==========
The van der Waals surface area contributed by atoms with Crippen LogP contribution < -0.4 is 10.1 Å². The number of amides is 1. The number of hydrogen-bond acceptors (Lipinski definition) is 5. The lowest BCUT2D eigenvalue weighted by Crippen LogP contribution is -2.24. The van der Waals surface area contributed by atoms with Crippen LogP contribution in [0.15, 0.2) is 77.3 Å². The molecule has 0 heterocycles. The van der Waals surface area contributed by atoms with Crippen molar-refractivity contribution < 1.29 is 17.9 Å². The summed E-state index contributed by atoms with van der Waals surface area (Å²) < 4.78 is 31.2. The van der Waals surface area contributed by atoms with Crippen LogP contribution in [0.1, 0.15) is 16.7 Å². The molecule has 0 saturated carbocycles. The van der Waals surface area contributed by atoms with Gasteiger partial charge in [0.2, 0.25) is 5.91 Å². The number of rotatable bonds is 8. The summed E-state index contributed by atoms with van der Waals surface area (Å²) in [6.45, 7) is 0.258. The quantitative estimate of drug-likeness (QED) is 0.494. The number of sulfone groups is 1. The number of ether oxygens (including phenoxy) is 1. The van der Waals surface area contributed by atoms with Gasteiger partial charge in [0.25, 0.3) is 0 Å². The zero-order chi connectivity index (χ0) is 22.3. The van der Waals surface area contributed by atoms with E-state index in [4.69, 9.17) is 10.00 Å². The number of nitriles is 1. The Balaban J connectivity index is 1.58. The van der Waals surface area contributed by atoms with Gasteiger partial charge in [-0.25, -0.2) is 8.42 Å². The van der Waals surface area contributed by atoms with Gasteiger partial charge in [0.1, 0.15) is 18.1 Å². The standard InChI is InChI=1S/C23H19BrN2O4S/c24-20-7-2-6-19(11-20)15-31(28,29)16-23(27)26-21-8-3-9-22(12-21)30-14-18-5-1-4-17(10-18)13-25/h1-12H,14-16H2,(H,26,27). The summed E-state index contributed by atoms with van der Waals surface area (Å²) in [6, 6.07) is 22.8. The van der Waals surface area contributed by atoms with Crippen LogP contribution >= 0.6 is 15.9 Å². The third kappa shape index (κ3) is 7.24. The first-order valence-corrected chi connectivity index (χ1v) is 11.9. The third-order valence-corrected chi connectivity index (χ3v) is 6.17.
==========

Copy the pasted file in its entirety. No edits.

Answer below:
The van der Waals surface area contributed by atoms with Crippen LogP contribution < -0.4 is 10.1 Å². The number of amides is 1. The number of hydrogen-bond acceptors (Lipinski definition) is 5. The lowest BCUT2D eigenvalue weighted by Crippen LogP contribution is -2.24. The van der Waals surface area contributed by atoms with Crippen LogP contribution in [0.15, 0.2) is 77.3 Å². The molecule has 0 heterocycles. The van der Waals surface area contributed by atoms with Crippen molar-refractivity contribution < 1.29 is 17.9 Å². The summed E-state index contributed by atoms with van der Waals surface area (Å²) < 4.78 is 31.2. The van der Waals surface area contributed by atoms with Crippen LogP contribution in [0.1, 0.15) is 16.7 Å². The molecule has 0 saturated carbocycles. The van der Waals surface area contributed by atoms with Gasteiger partial charge in [0.2, 0.25) is 5.91 Å². The number of rotatable bonds is 8. The summed E-state index contributed by atoms with van der Waals surface area (Å²) in [6.45, 7) is 0.258. The quantitative estimate of drug-likeness (QED) is 0.494. The number of sulfone groups is 1. The number of ether oxygens (including phenoxy) is 1. The van der Waals surface area contributed by atoms with Gasteiger partial charge in [0.25, 0.3) is 0 Å². The zero-order chi connectivity index (χ0) is 22.3. The van der Waals surface area contributed by atoms with E-state index in [4.69, 9.17) is 10.00 Å². The number of nitriles is 1. The Balaban J connectivity index is 1.58. The van der Waals surface area contributed by atoms with Gasteiger partial charge in [-0.25, -0.2) is 8.42 Å². The van der Waals surface area contributed by atoms with Gasteiger partial charge in [0.1, 0.15) is 18.1 Å². The standard InChI is InChI=1S/C23H19BrN2O4S/c24-20-7-2-6-19(11-20)15-31(28,29)16-23(27)26-21-8-3-9-22(12-21)30-14-18-5-1-4-17(10-18)13-25/h1-12H,14-16H2,(H,26,27). The summed E-state index contributed by atoms with van der Waals surface area (Å²) in [6, 6.07) is 22.8. The van der Waals surface area contributed by atoms with Crippen LogP contribution >= 0.6 is 15.9 Å². The third kappa shape index (κ3) is 7.24. The first-order valence-corrected chi connectivity index (χ1v) is 11.9. The third-order valence-corrected chi connectivity index (χ3v) is 6.17.